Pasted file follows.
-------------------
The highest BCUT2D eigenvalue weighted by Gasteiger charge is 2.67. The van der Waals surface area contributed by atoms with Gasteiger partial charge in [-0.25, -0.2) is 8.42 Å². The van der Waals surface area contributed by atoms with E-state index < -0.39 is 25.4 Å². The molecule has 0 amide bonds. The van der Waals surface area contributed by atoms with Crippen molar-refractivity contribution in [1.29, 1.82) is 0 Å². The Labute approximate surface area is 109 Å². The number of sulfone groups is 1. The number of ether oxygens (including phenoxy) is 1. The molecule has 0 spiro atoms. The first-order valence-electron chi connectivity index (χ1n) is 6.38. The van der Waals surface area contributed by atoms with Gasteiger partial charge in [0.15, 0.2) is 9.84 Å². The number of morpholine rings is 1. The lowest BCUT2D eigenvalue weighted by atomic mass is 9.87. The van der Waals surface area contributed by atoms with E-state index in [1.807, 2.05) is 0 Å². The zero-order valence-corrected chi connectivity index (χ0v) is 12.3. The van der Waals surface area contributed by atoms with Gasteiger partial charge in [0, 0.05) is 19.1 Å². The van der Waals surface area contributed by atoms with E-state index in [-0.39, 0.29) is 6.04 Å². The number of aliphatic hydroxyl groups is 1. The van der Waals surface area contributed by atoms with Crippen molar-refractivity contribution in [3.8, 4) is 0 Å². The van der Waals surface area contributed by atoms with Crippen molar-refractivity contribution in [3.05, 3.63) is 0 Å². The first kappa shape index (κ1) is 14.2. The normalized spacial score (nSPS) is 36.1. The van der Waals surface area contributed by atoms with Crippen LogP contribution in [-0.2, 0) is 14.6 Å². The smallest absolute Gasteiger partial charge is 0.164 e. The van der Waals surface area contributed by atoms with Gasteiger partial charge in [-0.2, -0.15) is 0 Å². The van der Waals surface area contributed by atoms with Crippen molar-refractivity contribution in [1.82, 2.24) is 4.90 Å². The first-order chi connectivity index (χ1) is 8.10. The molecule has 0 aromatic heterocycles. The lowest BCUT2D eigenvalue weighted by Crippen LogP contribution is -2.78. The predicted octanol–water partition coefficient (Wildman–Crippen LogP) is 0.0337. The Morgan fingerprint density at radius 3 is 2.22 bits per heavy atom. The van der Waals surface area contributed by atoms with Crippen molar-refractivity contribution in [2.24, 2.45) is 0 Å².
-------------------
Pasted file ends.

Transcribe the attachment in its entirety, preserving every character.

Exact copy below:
The highest BCUT2D eigenvalue weighted by Gasteiger charge is 2.67. The van der Waals surface area contributed by atoms with Gasteiger partial charge in [-0.25, -0.2) is 8.42 Å². The van der Waals surface area contributed by atoms with E-state index < -0.39 is 25.4 Å². The molecule has 0 amide bonds. The van der Waals surface area contributed by atoms with Crippen molar-refractivity contribution in [1.29, 1.82) is 0 Å². The Labute approximate surface area is 109 Å². The number of sulfone groups is 1. The number of ether oxygens (including phenoxy) is 1. The molecule has 0 spiro atoms. The first-order valence-electron chi connectivity index (χ1n) is 6.38. The van der Waals surface area contributed by atoms with Gasteiger partial charge in [0.15, 0.2) is 9.84 Å². The number of morpholine rings is 1. The lowest BCUT2D eigenvalue weighted by atomic mass is 9.87. The van der Waals surface area contributed by atoms with E-state index in [1.807, 2.05) is 0 Å². The zero-order valence-corrected chi connectivity index (χ0v) is 12.3. The van der Waals surface area contributed by atoms with Gasteiger partial charge in [0, 0.05) is 19.1 Å². The van der Waals surface area contributed by atoms with E-state index in [-0.39, 0.29) is 6.04 Å². The number of aliphatic hydroxyl groups is 1. The van der Waals surface area contributed by atoms with Crippen molar-refractivity contribution in [3.8, 4) is 0 Å². The van der Waals surface area contributed by atoms with Crippen molar-refractivity contribution in [3.05, 3.63) is 0 Å². The first kappa shape index (κ1) is 14.2. The normalized spacial score (nSPS) is 36.1. The van der Waals surface area contributed by atoms with Crippen LogP contribution in [-0.2, 0) is 14.6 Å². The smallest absolute Gasteiger partial charge is 0.164 e. The van der Waals surface area contributed by atoms with Gasteiger partial charge in [-0.2, -0.15) is 0 Å². The van der Waals surface area contributed by atoms with Crippen molar-refractivity contribution in [1.82, 2.24) is 4.90 Å². The first-order chi connectivity index (χ1) is 8.10. The molecule has 0 aromatic heterocycles. The lowest BCUT2D eigenvalue weighted by Crippen LogP contribution is -2.78. The predicted octanol–water partition coefficient (Wildman–Crippen LogP) is 0.0337. The Morgan fingerprint density at radius 3 is 2.22 bits per heavy atom. The van der Waals surface area contributed by atoms with Crippen molar-refractivity contribution in [2.24, 2.45) is 0 Å².